Wednesday, September 14, 2016

Ishmael or Isaac

Ishmael or Isaac

Tomorrow (13th Sept. 2016) over a billion Muslims all over the world will be celebrating the Eid in memory of Abraham's sacrifice in order to get some spiritual merit. They will slaughter goats, sheep, cows, bulls, camels at home and even on the streets. Wherever there is a Muslim community, there would be blood all over the place.

Here is modified extract from the book DOST (Friend) that you might find helpful to pray (1Timothy 2:4) and proclaim and engage in a friendly dialogue with your Muslim friends, colleagues and neighbors who celebrate the Eid ul Adha or Bakra Eid when they slaughter an animal and share the meat with others as a sunnat (tradition) of the sacrifice of Abraham's son. Interestingly, Abraham did not eat any of the sacrificial meat, but offered it as a burnt offering until the whole thing went off in a holy smoke.

According to the Holy Bible, Hazrat Ibrahim was commanded to offer his son Izhaak (Isaac) as a sacrifice. Obediently, he went up on Mount Moriah where he built a temporary kurbaan-gah (altar) and laid Izhaak on it. But just at the last moment, Jehovah Jireh (God who provides) miraculously provided him with a ram, which he sacrificed instead of his son. A thousand year later, King Solomon built the Jerusalem Temple on the same site.

Angel Jibreel (Gabriel), after washing Mohammad heart with the waters of fountain called Zam Zam in Mekkah, brought him on a night journey on a winged horse called Burrak, to pray in Jerusalem before he could go to heaven to meet Allah and the prophets. In memory of this event, the Muslims occupied this area around 690 and built the Dome of the Rock and a mosque called the Al Aqsa (the distant one). After Mekkah and Medina, Jerusalem is their third holiest site.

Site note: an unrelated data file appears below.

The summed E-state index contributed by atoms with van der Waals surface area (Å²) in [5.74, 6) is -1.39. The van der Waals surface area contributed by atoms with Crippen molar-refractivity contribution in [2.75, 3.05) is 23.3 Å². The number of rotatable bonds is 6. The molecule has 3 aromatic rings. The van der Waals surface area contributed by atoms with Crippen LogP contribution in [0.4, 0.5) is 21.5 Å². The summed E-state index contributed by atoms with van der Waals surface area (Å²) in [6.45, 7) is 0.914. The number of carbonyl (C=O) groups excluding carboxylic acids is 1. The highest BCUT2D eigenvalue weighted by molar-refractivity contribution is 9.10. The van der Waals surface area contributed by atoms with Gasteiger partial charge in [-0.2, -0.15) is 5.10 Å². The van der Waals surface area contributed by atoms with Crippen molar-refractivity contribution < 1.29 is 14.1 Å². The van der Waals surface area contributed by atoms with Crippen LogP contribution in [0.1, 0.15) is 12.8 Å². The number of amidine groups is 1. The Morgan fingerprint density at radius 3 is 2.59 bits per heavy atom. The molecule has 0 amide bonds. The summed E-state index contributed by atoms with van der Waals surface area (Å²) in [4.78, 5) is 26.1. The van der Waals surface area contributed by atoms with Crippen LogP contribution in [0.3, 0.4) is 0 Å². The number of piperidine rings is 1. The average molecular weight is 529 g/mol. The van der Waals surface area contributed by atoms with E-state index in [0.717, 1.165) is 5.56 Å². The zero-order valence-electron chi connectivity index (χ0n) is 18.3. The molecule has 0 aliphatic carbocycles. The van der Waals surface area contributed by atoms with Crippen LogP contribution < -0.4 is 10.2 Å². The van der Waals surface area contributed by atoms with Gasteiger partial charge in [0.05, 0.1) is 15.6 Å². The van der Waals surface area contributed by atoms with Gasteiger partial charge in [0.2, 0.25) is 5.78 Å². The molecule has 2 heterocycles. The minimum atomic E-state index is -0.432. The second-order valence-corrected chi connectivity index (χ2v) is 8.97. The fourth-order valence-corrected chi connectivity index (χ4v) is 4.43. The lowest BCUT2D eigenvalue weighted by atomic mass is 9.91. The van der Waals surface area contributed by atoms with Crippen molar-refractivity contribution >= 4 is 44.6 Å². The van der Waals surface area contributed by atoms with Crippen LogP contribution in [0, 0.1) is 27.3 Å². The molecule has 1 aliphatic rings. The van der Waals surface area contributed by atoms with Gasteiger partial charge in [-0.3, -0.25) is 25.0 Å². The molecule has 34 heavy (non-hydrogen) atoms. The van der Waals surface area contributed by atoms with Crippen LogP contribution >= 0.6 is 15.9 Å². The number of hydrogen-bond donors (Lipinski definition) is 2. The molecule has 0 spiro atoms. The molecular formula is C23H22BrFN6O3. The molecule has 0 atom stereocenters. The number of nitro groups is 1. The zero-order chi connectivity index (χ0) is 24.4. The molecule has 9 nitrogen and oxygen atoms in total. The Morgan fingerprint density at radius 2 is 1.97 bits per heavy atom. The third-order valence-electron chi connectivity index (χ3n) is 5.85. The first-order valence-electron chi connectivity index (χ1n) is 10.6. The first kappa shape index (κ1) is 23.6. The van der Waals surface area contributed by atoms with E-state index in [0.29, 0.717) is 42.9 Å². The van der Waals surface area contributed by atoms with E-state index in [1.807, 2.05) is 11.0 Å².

Unlike the Bible, the Qur'an does not specify whether it was Ishmael or Isaac who was being offered as sacrifice nor does the Quran mention that an animal (ram) was provided as a replacement for him, rather he was replaced with zibhin azeem. Arabic word 'zibhin' means “a sacrifice” while the word 'azeem' has been translated by various Islamic scholars as great, momentous, supreme, unique, sublime, mighty etc. Since the sacrifice of an animal cannot be momentous, unique, supreme  or greater than that of a son of Abraham who is also a prophet of Islam, this replacement or ransom seems to point directly to the unique sacrifice of Isa al Masih as a ransom for all sinners. (Genesis 22:5-14; Quran As Saffat 37:107)

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